enter image description here

Things to be noted:

  1. As you can see, in a comment I suggested something to which the OP responded that it worked.
  2. My second comment was a response to @CarLaTeX's suggestion to write an answer. I did not want to write an answer because I thought there are already much better answers available.
  3. From the above, my conclusion was that the questions was solved. How else would one interpret "it worked"? Isn't our main concern to solve the problems of other users?
  4. CarLaTeX retracted her close vote.

So what precisely is your issue here? Is it legitimate to close a question because it has been solved in the comments? Yes, I think so. (Again, I did not close the question, but I do believe that anyone seeing the comment "it worked" by the OP has a very legitimate reason to close the question.)

The main point here is, similar to what Joseph is saying, that this is a democratic model. Even if a user closes a question by mistake (which did not even happen here), it is not the purpose of the meta site to launch personalized attacks. Rather, democracy just means that you can vote to reopen a question. As explained by Joseph, apart from the gold badge thingy (which I personally do not want to use) this site is very democratic. All voters have the same weight, and the reputation threshold to become a voter is not really huge.

BTW, how do you know that "However, it was different because it was another problem due to the standalone class." is true? After all, your answer did, at the time of writing, not get accepted. On the other hand, my comment got at least a reply that "it worked". (I am not saying that your answer is necessarily wrong, all I am saying is that there is no clear evidence that shows that it is the true answer. So there is a real chance that the OP is happy because their problem is solved and we have a huge unnecessary and emotional discussion here.)

As for the other issue, I disagree with what you write in the sentence that starts with "A closer look". (It might however be that you mean to say the correct thing.) I just want to urge you not to try to advertze your personal opinion as a fact.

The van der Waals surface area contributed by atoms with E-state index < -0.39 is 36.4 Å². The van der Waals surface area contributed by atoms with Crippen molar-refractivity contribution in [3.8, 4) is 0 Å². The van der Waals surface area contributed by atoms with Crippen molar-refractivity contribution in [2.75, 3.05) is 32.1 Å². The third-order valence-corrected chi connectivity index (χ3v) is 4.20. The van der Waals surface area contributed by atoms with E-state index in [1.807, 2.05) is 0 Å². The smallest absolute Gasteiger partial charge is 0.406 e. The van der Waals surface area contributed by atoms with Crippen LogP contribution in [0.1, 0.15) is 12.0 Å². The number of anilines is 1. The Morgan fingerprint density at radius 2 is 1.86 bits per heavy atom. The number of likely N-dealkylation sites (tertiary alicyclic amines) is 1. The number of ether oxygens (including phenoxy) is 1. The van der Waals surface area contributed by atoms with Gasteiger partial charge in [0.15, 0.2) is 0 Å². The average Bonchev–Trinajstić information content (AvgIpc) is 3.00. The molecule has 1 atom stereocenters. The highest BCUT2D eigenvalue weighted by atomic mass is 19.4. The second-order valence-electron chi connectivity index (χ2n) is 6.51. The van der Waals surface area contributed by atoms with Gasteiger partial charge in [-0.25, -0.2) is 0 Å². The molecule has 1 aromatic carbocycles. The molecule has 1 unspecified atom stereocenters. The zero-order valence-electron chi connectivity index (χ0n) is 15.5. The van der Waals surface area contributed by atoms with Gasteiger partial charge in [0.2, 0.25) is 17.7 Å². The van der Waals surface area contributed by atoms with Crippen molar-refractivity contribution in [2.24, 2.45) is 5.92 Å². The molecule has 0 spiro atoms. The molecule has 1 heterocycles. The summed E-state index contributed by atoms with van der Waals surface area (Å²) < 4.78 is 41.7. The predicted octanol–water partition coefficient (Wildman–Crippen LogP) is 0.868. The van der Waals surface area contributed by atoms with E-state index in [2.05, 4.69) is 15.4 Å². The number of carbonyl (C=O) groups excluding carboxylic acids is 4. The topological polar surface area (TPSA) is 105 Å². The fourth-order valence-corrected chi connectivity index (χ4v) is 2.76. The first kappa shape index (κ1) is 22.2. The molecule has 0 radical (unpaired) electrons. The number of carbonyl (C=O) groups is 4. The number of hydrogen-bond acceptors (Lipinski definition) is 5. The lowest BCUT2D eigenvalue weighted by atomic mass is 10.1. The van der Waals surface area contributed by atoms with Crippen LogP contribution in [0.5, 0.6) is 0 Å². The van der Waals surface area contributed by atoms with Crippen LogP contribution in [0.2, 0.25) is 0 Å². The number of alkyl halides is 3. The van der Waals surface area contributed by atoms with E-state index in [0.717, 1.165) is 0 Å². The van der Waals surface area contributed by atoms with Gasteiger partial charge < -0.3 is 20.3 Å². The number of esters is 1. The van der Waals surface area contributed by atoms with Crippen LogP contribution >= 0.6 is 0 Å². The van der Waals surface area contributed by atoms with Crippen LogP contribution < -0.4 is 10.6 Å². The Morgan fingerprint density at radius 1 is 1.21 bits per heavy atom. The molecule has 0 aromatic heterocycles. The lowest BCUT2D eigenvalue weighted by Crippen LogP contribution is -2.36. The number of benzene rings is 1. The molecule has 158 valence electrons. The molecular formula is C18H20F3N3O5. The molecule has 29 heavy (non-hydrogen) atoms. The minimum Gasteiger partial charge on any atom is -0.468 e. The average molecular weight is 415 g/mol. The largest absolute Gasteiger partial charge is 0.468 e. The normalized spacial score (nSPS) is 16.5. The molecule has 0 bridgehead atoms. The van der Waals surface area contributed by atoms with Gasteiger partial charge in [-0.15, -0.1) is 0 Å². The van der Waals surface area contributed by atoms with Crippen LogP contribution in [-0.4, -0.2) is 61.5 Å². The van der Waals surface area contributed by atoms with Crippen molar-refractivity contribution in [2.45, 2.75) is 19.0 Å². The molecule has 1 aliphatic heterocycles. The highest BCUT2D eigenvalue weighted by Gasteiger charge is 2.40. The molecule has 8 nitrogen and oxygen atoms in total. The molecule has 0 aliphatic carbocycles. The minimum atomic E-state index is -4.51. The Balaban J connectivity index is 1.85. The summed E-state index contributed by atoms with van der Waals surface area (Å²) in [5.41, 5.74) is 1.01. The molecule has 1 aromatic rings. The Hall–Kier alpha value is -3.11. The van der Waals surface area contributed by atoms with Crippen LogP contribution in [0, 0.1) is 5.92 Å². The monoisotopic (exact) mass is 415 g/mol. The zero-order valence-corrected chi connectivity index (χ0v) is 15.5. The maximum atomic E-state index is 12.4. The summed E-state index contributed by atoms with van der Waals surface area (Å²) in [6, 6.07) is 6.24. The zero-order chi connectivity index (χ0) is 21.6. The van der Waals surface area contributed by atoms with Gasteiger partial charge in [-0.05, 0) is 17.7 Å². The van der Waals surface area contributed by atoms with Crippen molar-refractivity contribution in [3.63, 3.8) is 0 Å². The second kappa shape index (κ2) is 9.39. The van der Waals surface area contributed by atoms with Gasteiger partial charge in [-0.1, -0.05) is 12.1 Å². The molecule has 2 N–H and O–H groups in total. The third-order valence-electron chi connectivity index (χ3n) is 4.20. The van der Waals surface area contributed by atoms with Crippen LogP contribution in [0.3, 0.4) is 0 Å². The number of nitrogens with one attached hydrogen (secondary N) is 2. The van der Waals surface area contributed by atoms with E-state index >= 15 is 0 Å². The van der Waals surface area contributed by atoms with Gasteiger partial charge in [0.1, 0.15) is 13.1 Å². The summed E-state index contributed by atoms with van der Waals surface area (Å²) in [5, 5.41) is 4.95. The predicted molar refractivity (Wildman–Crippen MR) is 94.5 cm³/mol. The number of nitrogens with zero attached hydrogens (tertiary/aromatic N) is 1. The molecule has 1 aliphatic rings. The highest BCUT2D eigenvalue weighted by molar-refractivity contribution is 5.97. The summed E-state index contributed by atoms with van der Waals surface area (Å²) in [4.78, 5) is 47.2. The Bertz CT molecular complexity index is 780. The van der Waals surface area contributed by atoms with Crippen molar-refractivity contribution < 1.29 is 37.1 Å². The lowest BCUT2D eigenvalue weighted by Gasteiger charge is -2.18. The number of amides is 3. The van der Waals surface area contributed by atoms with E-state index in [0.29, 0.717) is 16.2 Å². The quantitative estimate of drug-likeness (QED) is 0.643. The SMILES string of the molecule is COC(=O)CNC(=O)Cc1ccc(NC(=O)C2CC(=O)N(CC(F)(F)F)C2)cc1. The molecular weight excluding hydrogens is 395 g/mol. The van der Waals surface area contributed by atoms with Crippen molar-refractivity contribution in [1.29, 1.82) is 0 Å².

And finally, yes, of course, there are are lots of miscommunications and language problems.

enter image description here

  • I have always had difficulties with foreign languages and have therefore misunderstood. The machine translator didn't help me in this case. These machines have difficulty with complex sentences. I'm sorry. And I'll correct my question. – AndréC Dec 1 at 21:40
  • This question is marked duplicate of this question: tex.stackexchange.com/q/32067/138900 not of the one you quoted. It's a big problem. – AndréC Dec 1 at 22:03
  • You are not unaware that the vast majority of users always accept the answers of users of high reputation and they are reluctant to accept that of users of low reputation for fear of offending the most famous. – AndréC Dec 1 at 22:06
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    @AndréC What precisely is the "big" problem? You can always vote to reopen the question. This is how a democracy works. Some folks vote for something, and if successful, this something happens. And if then people think that this something is not a good idea, and can vote to repeal it. (And yes, high reputation users tend to get more votes, but this is a different topic.) – marmot Dec 1 at 22:08
  • The problem is in a place frequented mainly by mathematicians and computer scientists to see that the closing of the question is made for erroneous reasons. – AndréC Dec 1 at 22:10
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    @AndréC "errare humanum est" is 2000 years old, so what's the new point here? – marmot Dec 1 at 22:11
  • In the past, there were no computers and you couldn't close a question after an hour! – AndréC Dec 1 at 22:12
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    @AndréC Yes, sure, if you cannot ask questions online, you cannot close them online either. ;-) – marmot Dec 1 at 22:13
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    Taking the time once solved many problems. The current speed is posing a new problem: the problems are overflown and their difficulty escapes our attention. – AndréC Dec 1 at 22:18